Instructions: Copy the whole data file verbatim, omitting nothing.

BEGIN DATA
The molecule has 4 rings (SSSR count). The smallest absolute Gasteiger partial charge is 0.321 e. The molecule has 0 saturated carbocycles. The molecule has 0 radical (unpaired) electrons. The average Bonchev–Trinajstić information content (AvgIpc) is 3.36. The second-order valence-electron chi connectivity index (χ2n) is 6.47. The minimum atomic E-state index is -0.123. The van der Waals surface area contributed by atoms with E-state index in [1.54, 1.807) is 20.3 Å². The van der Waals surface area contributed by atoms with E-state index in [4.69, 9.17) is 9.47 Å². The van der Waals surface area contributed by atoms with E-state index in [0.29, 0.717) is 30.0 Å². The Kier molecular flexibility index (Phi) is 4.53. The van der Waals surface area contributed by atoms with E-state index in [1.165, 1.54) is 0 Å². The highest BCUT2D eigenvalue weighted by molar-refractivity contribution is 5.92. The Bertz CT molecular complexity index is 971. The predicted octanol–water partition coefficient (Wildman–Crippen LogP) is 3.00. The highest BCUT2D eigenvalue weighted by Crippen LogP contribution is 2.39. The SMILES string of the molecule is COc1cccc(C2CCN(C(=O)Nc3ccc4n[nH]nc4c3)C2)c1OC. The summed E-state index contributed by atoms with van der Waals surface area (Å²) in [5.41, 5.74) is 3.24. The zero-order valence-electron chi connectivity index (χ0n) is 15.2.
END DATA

The molecule has 4 rings (SSSR count). The smallest absolute Gasteiger partial charge is 0.321 e. The molecule has 0 saturated carbocycles. The molecule has 0 radical (unpaired) electrons. The average Bonchev–Trinajstić information content (AvgIpc) is 3.36. The second-order valence-electron chi connectivity index (χ2n) is 6.47. The minimum atomic E-state index is -0.123. The van der Waals surface area contributed by atoms with E-state index in [1.54, 1.807) is 20.3 Å². The van der Waals surface area contributed by atoms with E-state index in [4.69, 9.17) is 9.47 Å². The van der Waals surface area contributed by atoms with E-state index in [0.29, 0.717) is 30.0 Å². The Kier molecular flexibility index (Phi) is 4.53. The van der Waals surface area contributed by atoms with E-state index in [1.165, 1.54) is 0 Å². The highest BCUT2D eigenvalue weighted by molar-refractivity contribution is 5.92. The Bertz CT molecular complexity index is 971. The predicted octanol–water partition coefficient (Wildman–Crippen LogP) is 3.00. The highest BCUT2D eigenvalue weighted by Crippen LogP contribution is 2.39. The SMILES string of the molecule is COc1cccc(C2CCN(C(=O)Nc3ccc4n[nH]nc4c3)C2)c1OC. The summed E-state index contributed by atoms with van der Waals surface area (Å²) in [5.41, 5.74) is 3.24. The zero-order valence-electron chi connectivity index (χ0n) is 15.2.